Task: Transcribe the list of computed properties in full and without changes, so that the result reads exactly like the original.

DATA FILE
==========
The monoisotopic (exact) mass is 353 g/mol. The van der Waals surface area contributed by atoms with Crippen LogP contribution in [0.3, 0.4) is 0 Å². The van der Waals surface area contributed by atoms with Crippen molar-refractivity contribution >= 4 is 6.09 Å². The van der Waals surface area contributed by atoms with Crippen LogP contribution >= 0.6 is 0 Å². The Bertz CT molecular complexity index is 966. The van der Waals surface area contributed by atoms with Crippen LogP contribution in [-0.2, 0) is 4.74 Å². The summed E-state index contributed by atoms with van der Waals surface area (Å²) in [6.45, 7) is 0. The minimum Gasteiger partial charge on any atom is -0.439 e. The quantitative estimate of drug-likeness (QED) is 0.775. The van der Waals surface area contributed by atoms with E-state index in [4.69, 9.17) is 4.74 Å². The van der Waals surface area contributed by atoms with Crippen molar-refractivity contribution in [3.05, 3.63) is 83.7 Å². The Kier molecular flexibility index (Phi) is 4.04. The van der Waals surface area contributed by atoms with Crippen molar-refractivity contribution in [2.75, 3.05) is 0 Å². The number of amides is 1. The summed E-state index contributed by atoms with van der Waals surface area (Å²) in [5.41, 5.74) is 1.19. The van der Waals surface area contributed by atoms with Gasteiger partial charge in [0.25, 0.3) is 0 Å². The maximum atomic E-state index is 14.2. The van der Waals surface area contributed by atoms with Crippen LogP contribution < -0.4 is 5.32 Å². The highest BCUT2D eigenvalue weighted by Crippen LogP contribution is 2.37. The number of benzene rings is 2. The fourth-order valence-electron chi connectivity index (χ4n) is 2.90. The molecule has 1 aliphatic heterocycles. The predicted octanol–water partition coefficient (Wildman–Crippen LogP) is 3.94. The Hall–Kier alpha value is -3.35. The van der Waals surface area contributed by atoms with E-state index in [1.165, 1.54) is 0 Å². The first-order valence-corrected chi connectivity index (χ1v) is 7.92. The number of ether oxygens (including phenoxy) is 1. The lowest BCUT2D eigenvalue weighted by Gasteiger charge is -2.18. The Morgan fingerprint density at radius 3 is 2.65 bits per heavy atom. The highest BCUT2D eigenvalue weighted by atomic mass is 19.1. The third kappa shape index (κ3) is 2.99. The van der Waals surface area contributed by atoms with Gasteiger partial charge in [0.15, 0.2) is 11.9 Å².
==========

The monoisotopic (exact) mass is 353 g/mol. The van der Waals surface area contributed by atoms with Crippen LogP contribution in [0.3, 0.4) is 0 Å². The van der Waals surface area contributed by atoms with Crippen molar-refractivity contribution >= 4 is 6.09 Å². The van der Waals surface area contributed by atoms with Crippen LogP contribution >= 0.6 is 0 Å². The Bertz CT molecular complexity index is 966. The van der Waals surface area contributed by atoms with Crippen LogP contribution in [-0.2, 0) is 4.74 Å². The summed E-state index contributed by atoms with van der Waals surface area (Å²) in [6.45, 7) is 0. The minimum Gasteiger partial charge on any atom is -0.439 e. The quantitative estimate of drug-likeness (QED) is 0.775. The van der Waals surface area contributed by atoms with E-state index in [4.69, 9.17) is 4.74 Å². The van der Waals surface area contributed by atoms with Crippen molar-refractivity contribution in [3.05, 3.63) is 83.7 Å². The Kier molecular flexibility index (Phi) is 4.04. The van der Waals surface area contributed by atoms with Crippen molar-refractivity contribution in [2.75, 3.05) is 0 Å². The number of amides is 1. The summed E-state index contributed by atoms with van der Waals surface area (Å²) in [5.41, 5.74) is 1.19. The van der Waals surface area contributed by atoms with Gasteiger partial charge in [0.25, 0.3) is 0 Å². The maximum atomic E-state index is 14.2. The van der Waals surface area contributed by atoms with Crippen LogP contribution < -0.4 is 5.32 Å². The highest BCUT2D eigenvalue weighted by Crippen LogP contribution is 2.37. The number of benzene rings is 2. The fourth-order valence-electron chi connectivity index (χ4n) is 2.90. The molecule has 1 aliphatic heterocycles. The predicted octanol–water partition coefficient (Wildman–Crippen LogP) is 3.94. The Hall–Kier alpha value is -3.35. The van der Waals surface area contributed by atoms with E-state index in [1.165, 1.54) is 0 Å². The first-order valence-corrected chi connectivity index (χ1v) is 7.92. The number of ether oxygens (including phenoxy) is 1. The lowest BCUT2D eigenvalue weighted by Gasteiger charge is -2.18. The Morgan fingerprint density at radius 3 is 2.65 bits per heavy atom. The highest BCUT2D eigenvalue weighted by atomic mass is 19.1. The third kappa shape index (κ3) is 2.99. The van der Waals surface area contributed by atoms with Gasteiger partial charge in [0.15, 0.2) is 11.9 Å².